Thursday, 8 September 2011


I drive an old Commodore station wagon which has proved itself time and time again to be very reliable. Not the prettiest ride on the street but it is exceptional when it comes to carrying large canvases and art gear around. Affectionately known as "Molly", this faithful old bus gets me to work and back day after day. But Molly has one problem.

The fuel gauge.

The station wagon I had before this one, "Dolly", could be driven on the red line for at least another 30 kilometres before it started coughing and spitting. Many a time I came home in this car on no more than the smell of an oily rag. But not Molly. She still happily shows a quarter of a tank of fuel left, well above the dreaded red line before she drops her bundle.

So far, Molly has run out of fuel on me 4 times. But never out on the road, or in the middle of nowhere. Never has she coughed and spluttered or lurched, giving you a tiny hint that she needs a feed. Oh no, Molly very conveniently decides to run out out fuel the moment I pull up at the front door. So reliable she is. She gets me home every time before pulling the plug.

Molly pulled one of her "out of fuel" tricks on me last night. I arrived safely home, went inside to get changed, pick up my partner and head for a night of wining and dining at my surrogate daughter's house. I assumed I had enough fuel to go out to dinner and stop to fill up on the way home. But when I got back in the car and turned the key, all I got was coughing and spluttering in tune to a protesting fuel pump.

So there we are, soon to be late for dinner, with a car that flatly refuses to leave and the nearest petrol station about 5 kilometres away. She has done her work for the day and nothing is going to budge her tonight. We go back inside, get the fuel can and the keys to our other car.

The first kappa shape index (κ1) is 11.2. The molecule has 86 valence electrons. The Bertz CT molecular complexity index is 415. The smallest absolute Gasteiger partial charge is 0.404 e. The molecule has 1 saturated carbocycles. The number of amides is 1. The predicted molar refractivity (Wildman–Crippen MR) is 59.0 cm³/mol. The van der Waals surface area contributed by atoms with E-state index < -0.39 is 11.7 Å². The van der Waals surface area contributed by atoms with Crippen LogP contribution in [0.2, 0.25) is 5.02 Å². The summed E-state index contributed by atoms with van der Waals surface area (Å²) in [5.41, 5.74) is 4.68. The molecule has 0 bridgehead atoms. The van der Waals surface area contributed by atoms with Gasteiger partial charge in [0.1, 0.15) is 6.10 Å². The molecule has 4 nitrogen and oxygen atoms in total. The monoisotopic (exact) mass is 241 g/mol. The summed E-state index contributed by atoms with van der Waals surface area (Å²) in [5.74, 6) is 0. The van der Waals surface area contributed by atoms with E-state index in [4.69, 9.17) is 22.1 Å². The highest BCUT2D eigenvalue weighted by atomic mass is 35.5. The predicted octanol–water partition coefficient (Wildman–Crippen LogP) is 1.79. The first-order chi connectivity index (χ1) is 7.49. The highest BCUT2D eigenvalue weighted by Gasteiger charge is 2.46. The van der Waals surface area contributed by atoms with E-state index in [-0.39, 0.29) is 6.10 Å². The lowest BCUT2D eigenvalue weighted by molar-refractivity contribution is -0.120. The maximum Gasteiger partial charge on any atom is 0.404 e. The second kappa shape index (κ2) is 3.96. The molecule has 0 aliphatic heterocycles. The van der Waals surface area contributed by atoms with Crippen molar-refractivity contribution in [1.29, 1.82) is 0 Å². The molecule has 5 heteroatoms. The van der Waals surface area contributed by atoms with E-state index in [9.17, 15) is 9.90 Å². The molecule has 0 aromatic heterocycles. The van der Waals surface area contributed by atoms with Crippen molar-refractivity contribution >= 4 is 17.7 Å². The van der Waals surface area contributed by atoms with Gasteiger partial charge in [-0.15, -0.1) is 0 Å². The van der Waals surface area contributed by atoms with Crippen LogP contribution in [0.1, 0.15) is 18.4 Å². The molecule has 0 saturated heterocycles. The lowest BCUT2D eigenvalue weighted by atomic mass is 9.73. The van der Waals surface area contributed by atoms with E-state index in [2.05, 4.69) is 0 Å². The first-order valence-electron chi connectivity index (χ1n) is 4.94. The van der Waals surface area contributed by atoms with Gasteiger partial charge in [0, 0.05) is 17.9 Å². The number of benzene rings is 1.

Our other car is a little green buzz box that we call Harvey. Over the last couple of months we have been having some much needed work done, including repairs to a broken seat. Harvey is usually reliable, but at the moment still needs bypass surgery to fix his sometimes clogged injectors. The mechanic tried to clean them as best he could then shook his head and told us the sad news that he thought the car would need an operation. My partner thinks we should try one of those fuel treatments first and if that doesn't work - then by all means spend the money. So we jump into Harvey armed with our fuel can and a "can do" attitude. Harvey doesn't disappoint. He coughs into life first go and we back out the drive and head up the road.

I know for a fact the fuel treatment is not going to work. Harvey is making a noise akin to a F18 jet fighter, turbo charged with heavy duty extractors and a lumpy cam. The newly fixed seat is like sitting on a concrete block and I wonder if I am going to end up with either a broken back, piles or both. Every rev head on the Peninsula poked their heads outside their door when we went past. I'm sure they heard Harvey up on the Queensland border. Still, undaunted, we kept going until we reached the service station and got that gas can filled.

Feeling game, we decide then to keep going up the road to make our dinner date. We make it, eat, drink and be merry then back in the car to go home. Once we arrive safely back, thanks to Harvey, my partner empties the fuel can into Molly and leaves her for the night.

This morning I came out to go to work and Molly started first go. No coughing or spluttering, just a smooth, effortless kick into life. The fuel gauge is showing half full. My first stop? You guessed it. The petrol station, where I filled her to overflowing.

She's not going to get me a 5th time....

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